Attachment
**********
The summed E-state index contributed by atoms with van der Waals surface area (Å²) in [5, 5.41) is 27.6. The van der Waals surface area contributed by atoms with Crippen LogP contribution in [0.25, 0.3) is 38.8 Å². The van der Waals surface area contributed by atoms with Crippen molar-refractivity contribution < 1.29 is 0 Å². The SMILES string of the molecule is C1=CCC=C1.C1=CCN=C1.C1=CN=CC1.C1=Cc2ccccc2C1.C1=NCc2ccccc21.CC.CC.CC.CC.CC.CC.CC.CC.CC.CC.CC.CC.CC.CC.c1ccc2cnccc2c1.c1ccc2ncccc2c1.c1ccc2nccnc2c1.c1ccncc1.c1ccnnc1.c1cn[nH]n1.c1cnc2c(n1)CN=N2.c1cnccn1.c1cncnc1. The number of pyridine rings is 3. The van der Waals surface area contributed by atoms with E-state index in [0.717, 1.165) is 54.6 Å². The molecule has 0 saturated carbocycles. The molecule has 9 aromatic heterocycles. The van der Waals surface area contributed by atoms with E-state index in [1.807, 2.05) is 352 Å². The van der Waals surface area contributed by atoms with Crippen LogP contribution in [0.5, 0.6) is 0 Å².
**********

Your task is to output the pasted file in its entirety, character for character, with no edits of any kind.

The summed E-state index contributed by atoms with van der Waals surface area (Å²) in [5, 5.41) is 27.6. The van der Waals surface area contributed by atoms with Crippen LogP contribution in [0.25, 0.3) is 38.8 Å². The van der Waals surface area contributed by atoms with Crippen molar-refractivity contribution < 1.29 is 0 Å². The SMILES string of the molecule is C1=CCC=C1.C1=CCN=C1.C1=CN=CC1.C1=Cc2ccccc2C1.C1=NCc2ccccc21.CC.CC.CC.CC.CC.CC.CC.CC.CC.CC.CC.CC.CC.CC.c1ccc2cnccc2c1.c1ccc2ncccc2c1.c1ccc2nccnc2c1.c1ccncc1.c1ccnnc1.c1cn[nH]n1.c1cnc2c(n1)CN=N2.c1cnccn1.c1cncnc1. The number of pyridine rings is 3. The van der Waals surface area contributed by atoms with E-state index in [0.717, 1.165) is 54.6 Å². The molecule has 0 saturated carbocycles. The molecule has 9 aromatic heterocycles. The van der Waals surface area contributed by atoms with E-state index in [1.807, 2.05) is 352 Å². The van der Waals surface area contributed by atoms with Crippen LogP contribution in [0.5, 0.6) is 0 Å².